He said the military did not know what reasons the soldiers, who were sub-letting their properties, had given to the tenants, which caused them to leave the houses.
Yam said those officers who had illegally been renting out the houses were being disciplined.
“The Department of Defence's policy is to protect the interests of the state property and to maintain an acceptable standard of the military discipline.”SANDF spokesperson Brigadier General Mafi Mgobozi said the matter had been before the courts and they were unable to comment further.
Mapisa-Nqakula failed to respond to questions.
The eviction, which is the third attempt to remove residents from the base since 2009, has raised questions over whether President Cyril Ramaphosa, who as commander-in-chief of the country's armed forces must authorise military deployments both abroad and internally, gave permission for the operation, or whether he was informed of it as he should have been.  
Residents say they have had rental agreements with the Public Works Department and SANDF for more than 20 years.
Community leader Chris Koitsioe, who raised the evictions with the commission’s special rapporteur, said they had learnt that high-profile anti-apartheid stalwarts, with links to the military, were linked to the mining companies, which they believed were behind the evictions.“What happened is a gross human rights violation. Workers from the mine have been threatened with the loss of their jobs if they support court actions against the evictions.
“We have been hounded and beaten out of our homes and are still barred from our houses.”
Willem Koekemoer, who has years of rental agreement receipts, alleged he was beaten with guns when soldiers dragged him from his home.
“I tried to go to my elderly parents' house to help them, but the soldiers came at me. They held a gun to my back and threatened to shoot.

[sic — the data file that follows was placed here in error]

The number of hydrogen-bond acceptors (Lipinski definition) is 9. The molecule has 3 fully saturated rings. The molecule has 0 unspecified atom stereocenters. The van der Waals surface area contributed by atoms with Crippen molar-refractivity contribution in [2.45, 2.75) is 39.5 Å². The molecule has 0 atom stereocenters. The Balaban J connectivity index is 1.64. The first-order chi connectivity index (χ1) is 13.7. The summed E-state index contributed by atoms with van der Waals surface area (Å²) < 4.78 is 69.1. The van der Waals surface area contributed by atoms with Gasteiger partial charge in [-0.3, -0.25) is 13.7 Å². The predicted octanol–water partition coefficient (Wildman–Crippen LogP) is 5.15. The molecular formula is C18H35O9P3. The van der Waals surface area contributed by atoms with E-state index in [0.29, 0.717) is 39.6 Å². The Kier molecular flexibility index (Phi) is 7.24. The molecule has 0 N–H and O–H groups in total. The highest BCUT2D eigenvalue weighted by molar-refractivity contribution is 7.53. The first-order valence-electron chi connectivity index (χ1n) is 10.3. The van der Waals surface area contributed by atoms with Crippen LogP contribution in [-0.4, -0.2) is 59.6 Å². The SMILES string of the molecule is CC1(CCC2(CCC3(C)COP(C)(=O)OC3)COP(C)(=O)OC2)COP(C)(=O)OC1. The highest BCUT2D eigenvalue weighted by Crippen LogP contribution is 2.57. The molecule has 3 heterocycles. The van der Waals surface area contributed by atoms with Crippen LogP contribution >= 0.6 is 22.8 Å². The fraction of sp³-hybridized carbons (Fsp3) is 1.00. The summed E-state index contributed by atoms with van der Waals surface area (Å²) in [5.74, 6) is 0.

“They threatened my children with their guns. They were thugs.”
Timothy Fish Hodgson, an ICJ legal adviser, said they helped the Marievale community and other South African activist organisations approach the commission to raise awareness about human rights abuses and to put pressure on the government to assist in ending it.
He said they first met at an NGO forum, ahead of the commission's sitting, to raise issues relating to human rights abuses . 
“The forum makes resolutions which are then presented to the commission.”He said the Special Rapporteur on Human Rights Defenders specifically requested a report detailing the abuse Marievale residents and other activists had suffered. 
“This is significant as the Special Rapporteur can approach the South African government and request responses to the allegations. The rapporteur can enter the country to conduct an independent investigation into the alleged abuses.
“The government and military need to explain how they have not violated the constitution.”
Louise du Plessis of Lawyers for Human rights said that during the court case on the evictions the military had repeatedly “flat-out” denied that they had evicted the residents.
“Their denial was also contained in their affidavits. Throughout the proceedings they insisted that the families had moved out themselves on their own accord, and that they had no idea why they would have moved.
“The videos and photographs provide proof and show without doubt that the military forcibly evicted the residents.”Du Plessis said the eviction took place despite the Johannesburg High Court interdicting the defence force from evicting the residents in November last year.
Pikkie Greeff, SA National Defence Union general secretary, said the the military, like everyone else, had to abide by the constitution.
“The president has to approve all deployments, which this was. What happened has set a dangerous precedent where someone in the military thinks they can use soldiers to by-pass the law.”
Constitutional law expert Geo Quinot said the military’s primary constitutional objective was “to defend and protect the republic, its territorial integrity and its people”.
“While the military can argue this was an internal matter, the use of military equipment raises serious questions as to why such hardware was needed to resolve internal issues, and could potentially border on unconstitutional actions.”